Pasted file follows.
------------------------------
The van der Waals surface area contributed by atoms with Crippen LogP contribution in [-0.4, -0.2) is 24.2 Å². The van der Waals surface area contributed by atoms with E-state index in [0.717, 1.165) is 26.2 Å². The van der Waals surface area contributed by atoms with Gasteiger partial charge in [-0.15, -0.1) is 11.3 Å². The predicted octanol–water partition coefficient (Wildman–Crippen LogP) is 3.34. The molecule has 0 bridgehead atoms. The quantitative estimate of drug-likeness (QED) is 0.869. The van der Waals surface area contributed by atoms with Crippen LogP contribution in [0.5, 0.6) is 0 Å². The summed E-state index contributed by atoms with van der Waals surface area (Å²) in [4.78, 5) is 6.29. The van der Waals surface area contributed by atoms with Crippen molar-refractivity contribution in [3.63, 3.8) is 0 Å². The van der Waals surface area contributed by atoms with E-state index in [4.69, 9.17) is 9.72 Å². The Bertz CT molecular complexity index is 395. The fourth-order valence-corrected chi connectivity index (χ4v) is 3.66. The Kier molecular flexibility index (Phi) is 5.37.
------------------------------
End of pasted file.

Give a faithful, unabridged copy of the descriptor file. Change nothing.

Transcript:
The van der Waals surface area contributed by atoms with Crippen LogP contribution in [-0.4, -0.2) is 24.2 Å². The van der Waals surface area contributed by atoms with E-state index in [0.717, 1.165) is 26.2 Å². The van der Waals surface area contributed by atoms with Gasteiger partial charge in [-0.15, -0.1) is 11.3 Å². The predicted octanol–water partition coefficient (Wildman–Crippen LogP) is 3.34. The molecule has 0 bridgehead atoms. The quantitative estimate of drug-likeness (QED) is 0.869. The van der Waals surface area contributed by atoms with Crippen LogP contribution in [0.5, 0.6) is 0 Å². The summed E-state index contributed by atoms with van der Waals surface area (Å²) in [4.78, 5) is 6.29. The van der Waals surface area contributed by atoms with Crippen molar-refractivity contribution in [3.63, 3.8) is 0 Å². The van der Waals surface area contributed by atoms with E-state index in [4.69, 9.17) is 9.72 Å². The Bertz CT molecular complexity index is 395. The fourth-order valence-corrected chi connectivity index (χ4v) is 3.66. The Kier molecular flexibility index (Phi) is 5.37.